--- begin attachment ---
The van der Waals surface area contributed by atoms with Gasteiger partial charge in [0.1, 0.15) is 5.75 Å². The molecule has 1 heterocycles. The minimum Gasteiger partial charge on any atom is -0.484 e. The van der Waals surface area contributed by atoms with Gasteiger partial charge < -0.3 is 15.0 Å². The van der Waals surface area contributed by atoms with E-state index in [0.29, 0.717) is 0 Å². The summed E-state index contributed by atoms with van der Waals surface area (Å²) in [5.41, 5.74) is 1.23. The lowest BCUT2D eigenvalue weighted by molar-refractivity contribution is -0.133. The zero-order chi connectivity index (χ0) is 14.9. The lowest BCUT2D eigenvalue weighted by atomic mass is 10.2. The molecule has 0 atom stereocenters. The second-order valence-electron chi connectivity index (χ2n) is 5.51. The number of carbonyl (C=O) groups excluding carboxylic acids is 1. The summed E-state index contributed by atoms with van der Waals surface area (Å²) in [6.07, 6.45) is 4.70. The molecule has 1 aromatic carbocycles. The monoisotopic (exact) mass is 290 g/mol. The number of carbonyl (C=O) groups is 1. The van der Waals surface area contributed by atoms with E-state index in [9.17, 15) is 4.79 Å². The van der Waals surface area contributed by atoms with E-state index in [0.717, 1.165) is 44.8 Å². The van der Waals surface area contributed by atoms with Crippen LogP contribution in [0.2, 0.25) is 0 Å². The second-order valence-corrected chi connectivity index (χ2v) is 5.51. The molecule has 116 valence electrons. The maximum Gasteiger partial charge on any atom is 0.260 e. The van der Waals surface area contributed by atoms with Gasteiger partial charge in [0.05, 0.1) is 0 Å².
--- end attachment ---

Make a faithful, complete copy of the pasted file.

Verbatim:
The van der Waals surface area contributed by atoms with Gasteiger partial charge in [0.1, 0.15) is 5.75 Å². The molecule has 1 heterocycles. The minimum Gasteiger partial charge on any atom is -0.484 e. The van der Waals surface area contributed by atoms with Gasteiger partial charge < -0.3 is 15.0 Å². The van der Waals surface area contributed by atoms with E-state index in [0.29, 0.717) is 0 Å². The summed E-state index contributed by atoms with van der Waals surface area (Å²) in [5.41, 5.74) is 1.23. The lowest BCUT2D eigenvalue weighted by molar-refractivity contribution is -0.133. The zero-order chi connectivity index (χ0) is 14.9. The lowest BCUT2D eigenvalue weighted by atomic mass is 10.2. The molecule has 0 atom stereocenters. The second-order valence-electron chi connectivity index (χ2n) is 5.51. The number of carbonyl (C=O) groups excluding carboxylic acids is 1. The summed E-state index contributed by atoms with van der Waals surface area (Å²) in [6.07, 6.45) is 4.70. The molecule has 1 aromatic carbocycles. The monoisotopic (exact) mass is 290 g/mol. The number of carbonyl (C=O) groups is 1. The van der Waals surface area contributed by atoms with E-state index in [9.17, 15) is 4.79 Å². The van der Waals surface area contributed by atoms with E-state index in [0.717, 1.165) is 44.8 Å². The van der Waals surface area contributed by atoms with Crippen LogP contribution in [0.2, 0.25) is 0 Å². The second-order valence-corrected chi connectivity index (χ2v) is 5.51. The molecule has 116 valence electrons. The maximum Gasteiger partial charge on any atom is 0.260 e. The van der Waals surface area contributed by atoms with Gasteiger partial charge in [0.05, 0.1) is 0 Å².